California -- South San Francisco Bay Wetlands Restoration Project, Knapp Tract, Santa Clara County
The South Bay Region of the San Francisco Bay consists of approximately 75,000 acres of public and private wetland and associated upland habitats. This project will restore 332 acres of wetlands by reestablishing estuarine tidal flows between the South Bay and remnant tidal sloughs within the Don Edwards San Francisco Bay National Wildlife Refuge. Restored tidal exchange will facilitate marsh development which will provide habitat for waterfowl and many other species of wetland wildlife, particularly endangered species such as the California clapper rail and salt marsh harvest mouse. Work activities by DU will include survey and engineering services, procurement of materials, and management of earthwork activities to breach levees and plug artificial ditches. This area is owned and managed by the U.S. Fish and Wildlife Service.
California -- Sonny Bono Salton Sea National Wildlife Refuge Wetland Restoration and Enhancement, Imperial County
Ducks Unlimited is working with Sonny Bono Salton Sea National Wildlife Refuge managers to restore and enhance emergent wetlands and associated uplands to benefit a variety of wildlife. Work will also give refuge managers additional tools to maximize their management capabilities while conserving water.
Habitat units on the refuge are in need of a new water control infrastructure to better maximize and conserve water. In addition, wetland topography on some units is currently inadequate to provide the diversity of shallow water habitats necessary for resident and migratory wildlife species. This project seeks to restore 60 acres of wetlands and associated uplands and enhance 345 acres of wetlands by restoring wetland topography and hydrology and improving water conveyance. New water control structures will be installed and a new levee constructed to provide additional undulating shallow water habitat.
The refuge has been managed for over 70 years by the U.S. Fish and Wildlife Service to provide a wide variety of habitats for the protection and conservation of migratory and resident species. The increased shallow water habitat and management potential will benefit waterfowl, shorebirds, colonial waterbirds, and neotropical songbirds. In addition, many species of desert wildlife will benefit from improved habitat.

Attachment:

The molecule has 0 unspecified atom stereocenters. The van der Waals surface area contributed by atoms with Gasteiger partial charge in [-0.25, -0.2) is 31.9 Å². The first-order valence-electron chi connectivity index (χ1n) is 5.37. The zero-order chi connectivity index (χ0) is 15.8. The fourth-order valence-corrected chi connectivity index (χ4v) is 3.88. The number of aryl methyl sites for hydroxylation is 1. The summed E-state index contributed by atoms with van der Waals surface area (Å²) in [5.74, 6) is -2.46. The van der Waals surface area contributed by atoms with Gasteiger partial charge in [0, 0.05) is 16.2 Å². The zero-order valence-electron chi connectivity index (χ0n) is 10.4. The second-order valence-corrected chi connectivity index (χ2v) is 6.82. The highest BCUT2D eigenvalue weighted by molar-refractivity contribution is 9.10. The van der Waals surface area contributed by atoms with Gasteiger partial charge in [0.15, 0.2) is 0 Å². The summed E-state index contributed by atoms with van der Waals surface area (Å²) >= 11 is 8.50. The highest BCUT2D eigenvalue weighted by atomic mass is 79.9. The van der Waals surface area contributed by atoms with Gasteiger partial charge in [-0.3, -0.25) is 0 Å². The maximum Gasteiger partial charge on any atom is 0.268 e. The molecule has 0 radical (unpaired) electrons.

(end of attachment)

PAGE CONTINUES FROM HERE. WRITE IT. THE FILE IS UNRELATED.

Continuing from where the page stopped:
California -- Live Oak Gun Club - Wetland Water Supply Improvement for Fields 5 and 6, Sutter County
Live Oak Gun Club is a I,726-acre private duck hunting club located in the heart of the Butte Sink. The property consists of seasonal wetlands managed to provide habitat for migrating and wintering waterfowl and provide waterfowl hunting. Also present are some rice lands that are winter flooded for waterfowl. In addition, some wetland areas remain flooded through late spring and early summer to provide waterfowl brood-rearing habitat. Some year-round water is also maintained in some areas in accordance with a management agreement under the California Department of Fish and Game's Landowner Incentive Program. Most of the property is protected through conservation easements held by either the U.S. Fish and Wildlife Service or Natural Resources Conservation Service. The project area is located within a federally-held easement.
DU’s work will enhance 98 acres of wetlands and will consist of installing a well and pump to improve the overall water supply and provide a reliable source of water to support summer and early fall wetland habitat. This club has been used for waterfowl hunting for many years and is recognized as one of the most important privately-owned wetland areas for waterfowl in the Sacramento Valley . Standard wetland management activities conducted on the property include mowing, discing, burning, and spraying to control undesirable vegetation; irrigating in the summer and early fall to promote vigorous vegetation growth and seed production from desirable waterfowl food plants; and planting wetland trees and shrubs. This club provides important habitat for a variety of wildlife and is extremely important for wintering waterfowl in the Pacific Flyway. Waterfowl \that will benefit from this project include mallard, gadwall, northern pintail, and green-winged teal. This project will also benefit several special-status species including greater sandhill crane, white-faced ibis, and American bittern.